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Re: Tell me all you know about Willamette Law School.........

Postby platicus » Thu Apr 02, 2009 2:58 am

My brother-in-law goes to Willamette and pretty much hates it... He was given a pretty decent scholarship but lost it quick. I applied there but only because i had a fee waiver, and the location would be nice. Oh, and the attrition rate, according to my b-i-l, is 20% for each year. Not 10%.
http://willamette.lawschoolnumbers.com/ So, scholarships are going to be much harder to keep than at other schools. I did like the feel of campus when I visited however. What happened to McGeorge? you were so gung-ho about it...

GOrion
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Re: Tell me all you know about Willamette Law School.........

Postby GOrion » Thu Apr 09, 2009 1:24 pm

After having read a lot of your postings on here, I am becoming slightly more nervous about my likely decision to attend Willamette. My LSAT was good my GPA was not. I applied to the NW schools (GU, Idaho, U of O, Lewis and Clark, and Willamette) According to all statistics I have found Willamette has a fairly high placement percentage for jobs. (93%) I'm not looking for a high powered position, more a rural community set up. Is the job scene really that tough coming out of Willamette and would I be better served in attending say Idaho for that reason?

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wardboro
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Re: Tell me all you know about Willamette Law School.........

Postby wardboro » Thu Apr 09, 2009 1:28 pm

What I wrote about Idaho to the OP (a couple 3 posts up) probably applies to about anyone. If you're just looking at small-time rural justice, I think Idaho is a great choice. It's cheap, and at least will place you in Idaho. If you lose your scholly at Willamette, you could be on the hook for a lot of money. Idaho is cheap, and I think residency for 2L and 3L is pretty easy. Good luck with your decision.

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kimber1028
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Re: Tell me all you know about Willamette Law School.........

Postby kimber1028 » Thu Apr 09, 2009 1:37 pm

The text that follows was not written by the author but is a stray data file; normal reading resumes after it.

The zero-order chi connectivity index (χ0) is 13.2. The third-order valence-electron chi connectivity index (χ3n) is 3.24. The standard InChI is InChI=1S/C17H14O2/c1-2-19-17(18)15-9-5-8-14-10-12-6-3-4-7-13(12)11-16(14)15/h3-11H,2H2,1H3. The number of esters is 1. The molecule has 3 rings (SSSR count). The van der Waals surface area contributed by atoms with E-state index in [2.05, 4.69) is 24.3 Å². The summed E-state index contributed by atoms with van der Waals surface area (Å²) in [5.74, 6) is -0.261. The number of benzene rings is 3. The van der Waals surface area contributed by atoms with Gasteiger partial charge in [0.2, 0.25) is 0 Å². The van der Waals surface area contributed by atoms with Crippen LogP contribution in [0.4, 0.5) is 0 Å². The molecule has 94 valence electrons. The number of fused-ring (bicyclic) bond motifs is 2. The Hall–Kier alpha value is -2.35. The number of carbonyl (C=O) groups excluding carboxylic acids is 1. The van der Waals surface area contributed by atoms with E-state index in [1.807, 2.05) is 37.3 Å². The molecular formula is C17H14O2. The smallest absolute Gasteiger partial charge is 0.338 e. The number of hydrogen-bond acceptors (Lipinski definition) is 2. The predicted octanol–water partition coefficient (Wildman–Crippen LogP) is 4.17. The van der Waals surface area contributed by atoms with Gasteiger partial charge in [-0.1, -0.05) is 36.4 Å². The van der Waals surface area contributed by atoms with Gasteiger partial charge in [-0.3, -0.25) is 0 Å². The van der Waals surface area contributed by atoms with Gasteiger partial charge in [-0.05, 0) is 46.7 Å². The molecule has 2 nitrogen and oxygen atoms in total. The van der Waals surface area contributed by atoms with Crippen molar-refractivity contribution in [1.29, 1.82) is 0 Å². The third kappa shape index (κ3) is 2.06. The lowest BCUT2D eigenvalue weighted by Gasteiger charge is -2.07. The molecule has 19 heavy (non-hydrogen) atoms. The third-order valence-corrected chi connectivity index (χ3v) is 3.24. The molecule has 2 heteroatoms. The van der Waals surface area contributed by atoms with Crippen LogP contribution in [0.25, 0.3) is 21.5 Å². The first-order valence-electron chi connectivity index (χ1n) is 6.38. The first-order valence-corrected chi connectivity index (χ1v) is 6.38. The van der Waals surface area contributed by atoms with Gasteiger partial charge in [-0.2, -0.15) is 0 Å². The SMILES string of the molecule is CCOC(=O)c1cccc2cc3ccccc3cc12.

GOrion wrote:After having read a lot of your postings on here, I am becoming slightly more nervous about my likely decision to attend Willamette. My LSAT was good my GPA was not. I applied to the NW schools (GU, Idaho, U of O, Lewis and Clark, and Willamette) According to all statistics I have found Willamette has a fairly high placement percentage for jobs. (93%) I'm not looking for a high powered position, more a rural community set up. Is the job scene really that tough coming out of Willamette and would I be better served in attending say Idaho for that reason?


If you're looking for a government job or a job in Salem, Willamette will serve you well. The primary issue with Willamette's placement is that its grads are competing with UO and L&C grads for limited jobs in Portland. In that regard, I think that Idaho is known to have better placement, simply because there aren't a lot of competing law schools in the area (other than Gonzaga, which is also a T3). Of course, there are graduates from Willamette that have done well; I know one here in Portland who has a great corporate IP job, but he was on Law Review and in the top 5% of his class. I don't know how common that type of success is for the average Willamette grad, though.

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beaverfuzz
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Re: Tell me all you know about Willamette Law School.........

Postby beaverfuzz » Sat Apr 11, 2009 2:08 pm

I am a current Willamette 1L. If anyone has any questions, I would be happy to answer them.

Zarcita
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Re: Tell me all you know about Willamette Law School.........

Postby Zarcita » Sat Apr 11, 2009 11:24 pm